Ashleigh calls while we are in the gallery to say she is on her way from work and should be downtown in about 45 minutes. We take our time over the rest of the drawings and then head down towards B.C. Place Stadium, where the Victory Ceremony will take place. We stop on the way to watch a bit of the hockey game between Canada and Russia on the huge screen on the side of Canada House. The score is 3-1 for Canada and another goal is scored by Canada while we are there and a tremendous roar goes up all around for blocks. So great.

Ashleigh arrives and wants to pop in to see Christopher so we stay on the sidewalk and watch the game while she dashes off to see him. She's back in 15 minutes and we walk down to the stadium to take our seats for the ceremony. We are up on the fourth level, so pretty high above the stage, but it's a great view. There are huge screens that all of the goings-on will be projected on so we won't miss anything. While we are waiting, suddenly Ben Mulroney and Tamara Taggert come out and announce that Canada just won the hockey game and that we won gold AND silver in the ladies 2-man bobsled. A huge cheer goes up from the half full stands. They come back a bit later and play an Olympic trivia game with the crowd. It's lots of fun.

I didn't realize that each Victory Ceremony celebrates a province or territory of Canada. Tonight it's Ontario's turn and so there's a film about tourism there and a couple of Ontario bands play. Olga turns to me, all concerned. INXS are the featured entertainment tonight. "I think this is not INXS" she says in her heavily Russian accented English. "I think maybe we have a mistake and INXS is not playing tonight." I reassure her that the band will be on later and she seems much relieved. The bands are done playing and several stage hands roll out the podium for the medal ceremony. As I sit and look down on it as we wait for the awards to begin, I am suddenly struck by how amazing it is to be here. I am about to see athletes receive their medals, in person. I have watched this over and over for years on the TV and now, here I am, seeing it with my own eyes. I have to say I become a little overwhelmed by it and choke back a lump in my throat that has suddenly made an appearance. As I do, the lighting changes and and it's announced that the medalists for the ladies 5000m Speed Skate are walking on stage. The bronze medalist is our very own Clara Hughes, so we won't get to hear our national anthem tonight. But as she receives her medal, a huge roar goes up from the crowd. There is so much national pride going on in Vancouver right now, we would put the USA to shame. It's so out of character for us as Canadians, and it's so great to witness.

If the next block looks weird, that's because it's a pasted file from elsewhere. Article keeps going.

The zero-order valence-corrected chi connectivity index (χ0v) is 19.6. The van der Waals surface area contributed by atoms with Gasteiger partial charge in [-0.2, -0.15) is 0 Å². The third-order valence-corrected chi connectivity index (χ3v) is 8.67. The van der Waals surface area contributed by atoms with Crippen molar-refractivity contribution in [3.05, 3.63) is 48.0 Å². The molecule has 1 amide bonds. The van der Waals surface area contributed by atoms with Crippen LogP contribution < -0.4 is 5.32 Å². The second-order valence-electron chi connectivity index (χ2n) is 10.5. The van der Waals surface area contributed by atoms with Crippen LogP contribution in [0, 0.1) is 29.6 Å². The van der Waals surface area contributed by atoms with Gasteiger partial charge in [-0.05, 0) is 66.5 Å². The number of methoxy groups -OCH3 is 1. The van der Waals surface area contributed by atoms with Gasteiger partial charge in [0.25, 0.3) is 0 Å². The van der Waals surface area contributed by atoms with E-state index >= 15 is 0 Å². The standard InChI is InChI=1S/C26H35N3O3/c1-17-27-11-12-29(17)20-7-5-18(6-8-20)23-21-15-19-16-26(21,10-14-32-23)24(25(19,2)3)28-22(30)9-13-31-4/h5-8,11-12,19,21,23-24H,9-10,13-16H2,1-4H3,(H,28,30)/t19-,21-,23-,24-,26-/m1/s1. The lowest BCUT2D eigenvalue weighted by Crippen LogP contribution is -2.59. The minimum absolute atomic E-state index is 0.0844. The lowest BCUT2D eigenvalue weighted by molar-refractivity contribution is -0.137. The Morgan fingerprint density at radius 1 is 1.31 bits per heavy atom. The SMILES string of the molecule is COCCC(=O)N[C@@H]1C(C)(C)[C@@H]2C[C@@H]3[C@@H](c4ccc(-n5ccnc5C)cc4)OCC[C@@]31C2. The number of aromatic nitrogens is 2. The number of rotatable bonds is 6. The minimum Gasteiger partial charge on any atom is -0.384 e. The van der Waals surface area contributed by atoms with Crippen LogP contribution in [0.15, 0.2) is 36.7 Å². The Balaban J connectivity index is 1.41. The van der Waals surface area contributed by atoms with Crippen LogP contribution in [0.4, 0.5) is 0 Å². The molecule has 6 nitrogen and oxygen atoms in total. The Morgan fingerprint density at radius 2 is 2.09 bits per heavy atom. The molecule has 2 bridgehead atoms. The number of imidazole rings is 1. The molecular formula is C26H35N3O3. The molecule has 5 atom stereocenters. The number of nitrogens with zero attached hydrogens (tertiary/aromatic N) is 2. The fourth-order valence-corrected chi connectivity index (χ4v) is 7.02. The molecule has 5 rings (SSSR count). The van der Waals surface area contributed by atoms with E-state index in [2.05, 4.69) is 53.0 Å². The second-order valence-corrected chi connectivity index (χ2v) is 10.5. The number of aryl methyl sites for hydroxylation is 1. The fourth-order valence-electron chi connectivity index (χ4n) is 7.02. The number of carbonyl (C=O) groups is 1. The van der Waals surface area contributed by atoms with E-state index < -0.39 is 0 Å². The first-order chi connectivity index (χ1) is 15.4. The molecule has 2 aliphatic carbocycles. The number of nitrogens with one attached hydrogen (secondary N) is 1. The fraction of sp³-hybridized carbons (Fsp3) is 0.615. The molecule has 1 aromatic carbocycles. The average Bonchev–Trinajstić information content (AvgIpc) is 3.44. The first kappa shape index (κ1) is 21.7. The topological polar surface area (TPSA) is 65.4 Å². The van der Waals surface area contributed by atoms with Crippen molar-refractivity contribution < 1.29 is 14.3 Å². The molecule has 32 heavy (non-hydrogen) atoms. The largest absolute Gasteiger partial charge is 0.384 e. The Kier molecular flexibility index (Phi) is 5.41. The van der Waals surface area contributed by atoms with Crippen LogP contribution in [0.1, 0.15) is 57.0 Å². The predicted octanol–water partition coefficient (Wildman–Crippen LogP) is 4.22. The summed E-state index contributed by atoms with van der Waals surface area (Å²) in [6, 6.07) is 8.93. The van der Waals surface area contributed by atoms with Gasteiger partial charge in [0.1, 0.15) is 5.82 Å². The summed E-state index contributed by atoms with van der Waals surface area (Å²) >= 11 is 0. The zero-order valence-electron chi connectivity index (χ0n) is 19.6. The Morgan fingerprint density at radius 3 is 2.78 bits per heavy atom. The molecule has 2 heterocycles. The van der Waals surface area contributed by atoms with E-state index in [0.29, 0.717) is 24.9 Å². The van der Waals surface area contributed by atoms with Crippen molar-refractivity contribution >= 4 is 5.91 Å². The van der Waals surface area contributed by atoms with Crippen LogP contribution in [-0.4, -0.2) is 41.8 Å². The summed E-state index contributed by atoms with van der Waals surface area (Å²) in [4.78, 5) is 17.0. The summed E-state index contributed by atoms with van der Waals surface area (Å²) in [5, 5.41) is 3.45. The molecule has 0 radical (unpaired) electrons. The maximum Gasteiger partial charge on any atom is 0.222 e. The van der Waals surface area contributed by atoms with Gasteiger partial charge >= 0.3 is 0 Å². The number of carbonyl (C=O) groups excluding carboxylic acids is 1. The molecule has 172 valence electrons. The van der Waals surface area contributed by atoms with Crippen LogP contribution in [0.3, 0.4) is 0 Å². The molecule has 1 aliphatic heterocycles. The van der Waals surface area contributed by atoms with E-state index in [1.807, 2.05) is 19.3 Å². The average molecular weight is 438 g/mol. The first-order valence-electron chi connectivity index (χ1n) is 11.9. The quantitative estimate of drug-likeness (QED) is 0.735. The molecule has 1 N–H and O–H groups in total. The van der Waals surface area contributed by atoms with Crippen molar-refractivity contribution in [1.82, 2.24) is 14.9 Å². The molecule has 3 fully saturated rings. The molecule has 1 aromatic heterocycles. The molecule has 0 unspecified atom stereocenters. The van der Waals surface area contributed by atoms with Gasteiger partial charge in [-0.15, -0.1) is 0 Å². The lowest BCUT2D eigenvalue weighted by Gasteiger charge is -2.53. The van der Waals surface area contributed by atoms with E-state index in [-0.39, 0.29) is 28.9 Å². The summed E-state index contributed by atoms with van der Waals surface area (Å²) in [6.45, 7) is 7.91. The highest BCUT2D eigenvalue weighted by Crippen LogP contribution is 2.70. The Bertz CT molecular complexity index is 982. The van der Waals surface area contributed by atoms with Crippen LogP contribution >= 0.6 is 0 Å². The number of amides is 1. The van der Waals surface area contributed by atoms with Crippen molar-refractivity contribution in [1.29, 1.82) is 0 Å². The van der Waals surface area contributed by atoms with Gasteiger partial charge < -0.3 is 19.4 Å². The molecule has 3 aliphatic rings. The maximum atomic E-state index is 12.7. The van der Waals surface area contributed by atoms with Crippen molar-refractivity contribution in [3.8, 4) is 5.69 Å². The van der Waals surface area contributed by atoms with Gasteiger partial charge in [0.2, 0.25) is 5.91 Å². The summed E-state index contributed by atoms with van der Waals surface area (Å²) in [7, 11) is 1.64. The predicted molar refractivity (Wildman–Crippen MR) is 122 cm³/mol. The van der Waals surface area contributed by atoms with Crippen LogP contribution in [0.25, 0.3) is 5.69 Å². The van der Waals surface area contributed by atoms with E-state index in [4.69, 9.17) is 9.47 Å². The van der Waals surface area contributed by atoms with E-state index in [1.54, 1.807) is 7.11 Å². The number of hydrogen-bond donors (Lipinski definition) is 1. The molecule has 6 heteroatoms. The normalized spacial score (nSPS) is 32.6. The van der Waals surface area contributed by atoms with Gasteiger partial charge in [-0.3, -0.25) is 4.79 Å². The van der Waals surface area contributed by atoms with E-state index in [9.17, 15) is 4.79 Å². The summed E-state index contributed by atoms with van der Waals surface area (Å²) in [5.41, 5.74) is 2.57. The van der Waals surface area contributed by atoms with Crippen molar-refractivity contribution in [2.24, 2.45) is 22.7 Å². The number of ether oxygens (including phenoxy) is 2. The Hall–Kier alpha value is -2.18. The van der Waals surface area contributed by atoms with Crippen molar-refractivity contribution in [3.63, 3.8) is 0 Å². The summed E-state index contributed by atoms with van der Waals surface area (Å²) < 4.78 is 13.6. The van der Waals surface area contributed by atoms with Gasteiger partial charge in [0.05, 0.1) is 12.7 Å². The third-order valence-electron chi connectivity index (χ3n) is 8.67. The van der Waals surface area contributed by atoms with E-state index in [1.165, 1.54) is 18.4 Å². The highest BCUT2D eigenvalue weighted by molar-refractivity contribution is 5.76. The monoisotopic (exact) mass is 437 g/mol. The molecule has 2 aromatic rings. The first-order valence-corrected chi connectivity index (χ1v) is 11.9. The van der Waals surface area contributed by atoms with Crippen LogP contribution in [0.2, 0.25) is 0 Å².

Once the medals here are handed out and the Czech anthem is played, we get to watch the medals at Whistler being handed out via the large screens. No Canadians this time for the men's 4 x 10K relay.

INXS finally makes their appearance and the party starts in earnest. I like a few of their songs but I can't say they are a favourite band. I find them a bit too heavy rock for my taste. Tonight they are very loud and very rock and roll. Olga is bopping away to the beat in her seat on one side of me, and Ashleigh is tolerating the music on the other. She is more a David Gray, Ray Lamontagne, Bob Marley sort of gal. I am a more David Gray, ColdPlay, Josh Groban sort of woman. We stay for most of it, and I have to say that the lead singer is fabulous. He is very energetic and entertaining, his voice is incredible, and he's gorgeous. But after an hour, my head is starting to pound. I look over at Ashleigh and mouth "do you want to go?" She nods. So I yell to Olga that we are leaving and we hug good bye. It feels great to get outside in the cool air and the comparatively deafening silence.

We walk to the SkyTrain and thankfully there's no lineups. I am really enjoying having a bit of time with my daughter, something I don't get much of anymore. We chat and laugh most of the way back to her apartment. I am happy to see I don't have a parking ticket on my car when I go to get Robs birthday present out of the back.

Once in the apartment, Rob looks like he might have been napping. We hug and I wish him a happy belated birthday and give him his gift. He loves the chocolates. The Pusser's Rum makes his eyes pop. "I didn't expect to see any of this again unless we went back to the Caribbean." he exclaims. It's a big hit. And he is very happy with the wrenches.

I don't stay long. They are both tired and have to be up early for work. And I am pretty worn out from the day's activities and have to be up at 8 to go back downtown to get my hair done at Avant Garde Hair in Yale Town. Christopher's girlfriend, Izzy, is a hairstylist there and now does my hair. Up until recently, I have had two hairstylists in my entire adult life. One for 10 years and the other for 20. I wanted to support Izzy when she started at Avant Garde and was thrilled with her talent with hair... mine in particular. So now she is my new stylist and I don't plan on switching for a very long time.